This is a well written and well researched book by Mathew Simmons, an expert on the oil business including Middle East oil supplies. The book is a bit technical and is mostly solid information on oil extraction, the oil fields of Saudi Arabia, along with a number of projections. The best comparison that I can make is with a university reference book, but not a text book: it is a well written reference book with a very short introduction of Saudi history.
The book is a little over 400 pages in medium font, and has many maps showing the locations of the oil, schematics showing how the crude oil is actually processed, photographs, and a number of tables. There are about a dozen large oil fields in Saudi Arabia. These fields are discussed, and comparisons are made with other large active oil fields around the world, including the North Sea oil fields started in the early 1970s. The core idea of the book is that we are about to face the reality of limited oil production in Saudi Arabia and in the rest of the Middle East: the situation is not good and projected inventories and extraction rates are too optimistic. The era of growing sources seems to be over, regardless of the political situation in the Middle East. The sources cannot keep up with the demand for oil that is expected to continue to grow.
The book is divided into four sections and then has a very short appendix. The first section is just 69 pages and details the political and historical development of Saudi Arabia as a country, and the introduction of foreign oil companies.
Section two is short, just 50 pages, and covers the subject of how the oil is extracted from the ground, and what has to be done to separate the crude from water, methane, and various other contaminants to get "pure oil". This includes photographs and a number of process schematics. It goes step by step through from the discovery of a field to how the oil is actually extracted and processed, and this can differ for different stages in the life of an oil field.
Section three is the heart of the book. It is a long inventory and description of about a dozen Saudi oil fields with maps and comments. This is one of the biggest sections and takes up 110 pages. He goes through the inventory field by field explaining the size, location, problems, yields, lifetimes, etc. This is a relatively complete description of the Saudi oil situation and oil around the Middle East, in more general terms for the latter and a bit less detailed.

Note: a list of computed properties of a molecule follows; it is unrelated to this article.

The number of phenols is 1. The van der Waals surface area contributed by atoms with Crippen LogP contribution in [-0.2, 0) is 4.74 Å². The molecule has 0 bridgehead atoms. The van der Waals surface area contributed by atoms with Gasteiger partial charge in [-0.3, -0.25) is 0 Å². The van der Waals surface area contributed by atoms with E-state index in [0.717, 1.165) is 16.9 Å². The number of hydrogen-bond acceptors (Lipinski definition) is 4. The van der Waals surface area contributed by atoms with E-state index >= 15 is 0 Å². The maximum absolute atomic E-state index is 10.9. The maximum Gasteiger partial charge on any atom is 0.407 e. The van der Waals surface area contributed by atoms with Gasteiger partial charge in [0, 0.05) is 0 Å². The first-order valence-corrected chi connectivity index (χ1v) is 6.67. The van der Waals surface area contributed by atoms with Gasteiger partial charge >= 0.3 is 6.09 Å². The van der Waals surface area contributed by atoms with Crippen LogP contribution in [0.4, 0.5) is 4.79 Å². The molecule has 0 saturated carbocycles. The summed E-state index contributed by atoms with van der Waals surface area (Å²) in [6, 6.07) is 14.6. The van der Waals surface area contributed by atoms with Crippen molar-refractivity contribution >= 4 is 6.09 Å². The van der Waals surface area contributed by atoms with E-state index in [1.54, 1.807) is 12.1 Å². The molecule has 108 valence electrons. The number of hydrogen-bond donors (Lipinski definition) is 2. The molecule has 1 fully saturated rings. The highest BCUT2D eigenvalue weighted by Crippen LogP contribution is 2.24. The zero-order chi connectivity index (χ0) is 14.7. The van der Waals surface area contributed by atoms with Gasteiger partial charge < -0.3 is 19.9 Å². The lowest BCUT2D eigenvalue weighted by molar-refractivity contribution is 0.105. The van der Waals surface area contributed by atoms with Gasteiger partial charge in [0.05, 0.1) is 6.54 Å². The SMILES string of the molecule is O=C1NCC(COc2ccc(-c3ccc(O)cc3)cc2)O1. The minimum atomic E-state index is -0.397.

The last section is about 100 pages and he describes the life cycles of various oil fields to show how the oil extraction rate varies with time. Each field goes through a life cycle, sometimes lasting decades, but each has a finite cycle length and each follows a similar production trajectory, i.e.; a slow rise in output at first to a maximum rate, then a peaking, then a drop off. The author has a lot of detailed information on many oil fields from around the world, along with their production histories. Most fields around the globe are on the down slope.
Finally, he has a brief appendix with additional comments to show that the problem with the Saudi fields is an old problem, and he quotes past Congressional testimony and similar, going back from 1974 that back up his present case. The problem is not new. Saudi production is limited and the inventory figures are overly optimistic, and they have a history of being overly optimistic: production is just half of old projections, and raising production levels is not feasible.
The general thrust of the arguments is that the fields are running at near capacity, will peak soon, and then drop off. They will not last centuries or similar. The date is a bit hazy, but with exponential growth in demand it will be sooner rather than later, probably the first decade of the present century, or maybe even this year or in the next few years. At that point we will not be able to meet oil demands, especially for the emerging nations of China and elsewhere.
In summary, once the hype and opinion clears away, and the basic facts are considered, the oil situation is not good. Many economists, most politicians, and the general public have still failed to grasp that an oil based economy cannot be sustained indefinitely because of finite supplies - not taking into account whether carbon dioxide will destroy the atmosphere. Like lung cancer and smoking, there has been a long period of denial and a lack of any real effort to conserve oil or find an alternative. In any case, this book drives the point home - in spades - and with much technical detail. We are about to peak in Saudi oil production, and there are no alternatives. The tap will not be 100% turned off, but supply will peak, decrease, and not the meet demand; our economies and the use of the gasoline, jet fuel, natural gas, or diesel fuel will have to change sooner, not later. Few think that coal is a good solution, and the much promoted two step "clean-coal" has yet to be demonstrated, i.e.: step one works - the high temperature burring of coal, but step two, an effective method of sequestering the carbon dioxide is not proven. The latter is my comment.
This is a well researched and well written book that outlines serious future oil shortages. 5 stars.